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CVTC board takes step toward referendum

CVTC board takes step toward referendum CVTC board takes step toward referendum

Intent resolution for $48.8 million bond issuance passes, could impact Western Taylor County

The Chippewa Valley Technical College District Board passed a resolution Thursday, Dec. 5 stating its intent to issue $48.8 million in bonds to fund facilities projects to address regional workforce needs.

The resolution is a preliminary step towards a potential referendum in the Spring 2020 election. The next step is a public hearing on Thursday, Dec. 19 at 5:30 p.m. in the Business Education Center, 620 W. Clairemont Ave., Eau Claire. Following the outcome of the public hearing, the district board may decide to proceed with a ballot resolution that would be considered at a January 16 meeting.

In September, the CVTC board authorized a survey of district residents conducted by School Perceptions to gauge support for facilities projects and their tolerance of the property tax impact. The consultant determined that a referendum of $55 million or slightly less would be the amount most likely to have success.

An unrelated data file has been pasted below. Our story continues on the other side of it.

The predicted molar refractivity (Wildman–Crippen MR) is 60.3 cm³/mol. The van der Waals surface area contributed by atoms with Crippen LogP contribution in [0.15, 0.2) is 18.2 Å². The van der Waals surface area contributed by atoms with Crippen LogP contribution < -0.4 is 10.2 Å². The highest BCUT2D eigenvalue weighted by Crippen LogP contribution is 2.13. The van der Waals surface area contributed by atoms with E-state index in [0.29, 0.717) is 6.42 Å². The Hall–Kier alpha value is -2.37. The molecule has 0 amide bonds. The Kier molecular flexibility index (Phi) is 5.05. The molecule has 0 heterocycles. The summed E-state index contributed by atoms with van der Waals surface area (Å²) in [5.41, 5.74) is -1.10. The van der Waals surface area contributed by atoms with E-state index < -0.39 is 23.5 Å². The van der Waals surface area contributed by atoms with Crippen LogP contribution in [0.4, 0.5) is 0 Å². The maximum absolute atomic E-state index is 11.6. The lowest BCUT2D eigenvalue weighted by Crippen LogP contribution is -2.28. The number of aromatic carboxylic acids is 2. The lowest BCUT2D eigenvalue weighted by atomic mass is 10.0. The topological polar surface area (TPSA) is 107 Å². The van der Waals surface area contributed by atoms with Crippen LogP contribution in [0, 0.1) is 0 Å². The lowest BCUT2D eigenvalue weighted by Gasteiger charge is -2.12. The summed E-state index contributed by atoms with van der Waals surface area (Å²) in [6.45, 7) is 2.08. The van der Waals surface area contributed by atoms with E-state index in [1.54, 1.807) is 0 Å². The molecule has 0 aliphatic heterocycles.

If a $48.8 million referendum passes, the tax impact would be spread over the 11-county district, resulting in an average property tax increase of $13 per year on $100,000 of equalized property value.

The $48.8 million would not fund all of the projects submitted to the public in the survey. The CVTC board must still determine exactly which projects would be proposed in the referendum.

CVTC president Bruce Barker said a referendum would most likely include the projects identified as the greatest area of need by the community. One potential project includes a modern transportation center to help address labor shortages, advancements in technology and environmental concerns in the transportation sector. Other projects under consideration to support workforce needs include facility upgrades for first responder education and training, healthcare and robotic welding labs, and increased access at regional campuses and rural communities, including a land purchase in River Falls.

“Some of our initial plans would have to be scaled back to keep within the determined referendum amount,” Barker said. “We will be working hard to determine the projects of highest priority, with an emphasis on meeting the workforce needs of the region.”